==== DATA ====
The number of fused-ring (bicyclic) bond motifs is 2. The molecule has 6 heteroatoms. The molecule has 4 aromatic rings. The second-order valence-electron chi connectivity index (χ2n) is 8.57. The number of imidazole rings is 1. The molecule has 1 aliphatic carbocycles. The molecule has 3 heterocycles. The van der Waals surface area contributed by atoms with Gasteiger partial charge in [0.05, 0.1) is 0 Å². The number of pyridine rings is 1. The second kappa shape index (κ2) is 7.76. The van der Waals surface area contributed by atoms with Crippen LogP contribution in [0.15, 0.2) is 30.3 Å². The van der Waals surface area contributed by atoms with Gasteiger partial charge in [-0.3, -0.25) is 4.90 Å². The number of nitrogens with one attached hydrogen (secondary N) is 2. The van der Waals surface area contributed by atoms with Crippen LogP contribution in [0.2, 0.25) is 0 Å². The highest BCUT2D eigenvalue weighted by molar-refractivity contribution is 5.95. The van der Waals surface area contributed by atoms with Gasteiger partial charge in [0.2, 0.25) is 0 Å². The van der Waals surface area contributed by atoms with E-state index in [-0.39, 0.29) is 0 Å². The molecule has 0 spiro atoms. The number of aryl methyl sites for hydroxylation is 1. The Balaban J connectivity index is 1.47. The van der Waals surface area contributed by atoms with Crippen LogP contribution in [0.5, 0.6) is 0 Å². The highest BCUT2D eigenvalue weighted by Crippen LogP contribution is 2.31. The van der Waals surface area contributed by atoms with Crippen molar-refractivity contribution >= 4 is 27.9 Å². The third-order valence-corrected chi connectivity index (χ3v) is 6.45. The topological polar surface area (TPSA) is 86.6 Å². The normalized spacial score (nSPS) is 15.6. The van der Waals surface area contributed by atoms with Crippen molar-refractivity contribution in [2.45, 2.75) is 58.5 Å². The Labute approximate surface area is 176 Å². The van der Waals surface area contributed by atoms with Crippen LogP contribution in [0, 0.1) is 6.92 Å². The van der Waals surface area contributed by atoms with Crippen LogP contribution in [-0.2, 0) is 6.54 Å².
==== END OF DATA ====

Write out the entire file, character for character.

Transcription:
The number of fused-ring (bicyclic) bond motifs is 2. The molecule has 6 heteroatoms. The molecule has 4 aromatic rings. The second-order valence-electron chi connectivity index (χ2n) is 8.57. The number of imidazole rings is 1. The molecule has 1 aliphatic carbocycles. The molecule has 3 heterocycles. The van der Waals surface area contributed by atoms with Gasteiger partial charge in [0.05, 0.1) is 0 Å². The number of pyridine rings is 1. The second kappa shape index (κ2) is 7.76. The van der Waals surface area contributed by atoms with Crippen LogP contribution in [0.15, 0.2) is 30.3 Å². The van der Waals surface area contributed by atoms with Gasteiger partial charge in [-0.3, -0.25) is 4.90 Å². The number of nitrogens with one attached hydrogen (secondary N) is 2. The van der Waals surface area contributed by atoms with Crippen LogP contribution in [0.2, 0.25) is 0 Å². The highest BCUT2D eigenvalue weighted by molar-refractivity contribution is 5.95. The van der Waals surface area contributed by atoms with Gasteiger partial charge in [0.2, 0.25) is 0 Å². The van der Waals surface area contributed by atoms with E-state index in [-0.39, 0.29) is 0 Å². The molecule has 0 spiro atoms. The number of aryl methyl sites for hydroxylation is 1. The Balaban J connectivity index is 1.47. The van der Waals surface area contributed by atoms with Crippen LogP contribution in [0.5, 0.6) is 0 Å². The highest BCUT2D eigenvalue weighted by Crippen LogP contribution is 2.31. The van der Waals surface area contributed by atoms with Crippen molar-refractivity contribution >= 4 is 27.9 Å². The third-order valence-corrected chi connectivity index (χ3v) is 6.45. The topological polar surface area (TPSA) is 86.6 Å². The normalized spacial score (nSPS) is 15.6. The van der Waals surface area contributed by atoms with Crippen molar-refractivity contribution in [2.45, 2.75) is 58.5 Å². The Labute approximate surface area is 176 Å². The van der Waals surface area contributed by atoms with Crippen LogP contribution in [0, 0.1) is 6.92 Å². The van der Waals surface area contributed by atoms with Crippen LogP contribution in [-0.2, 0) is 6.54 Å².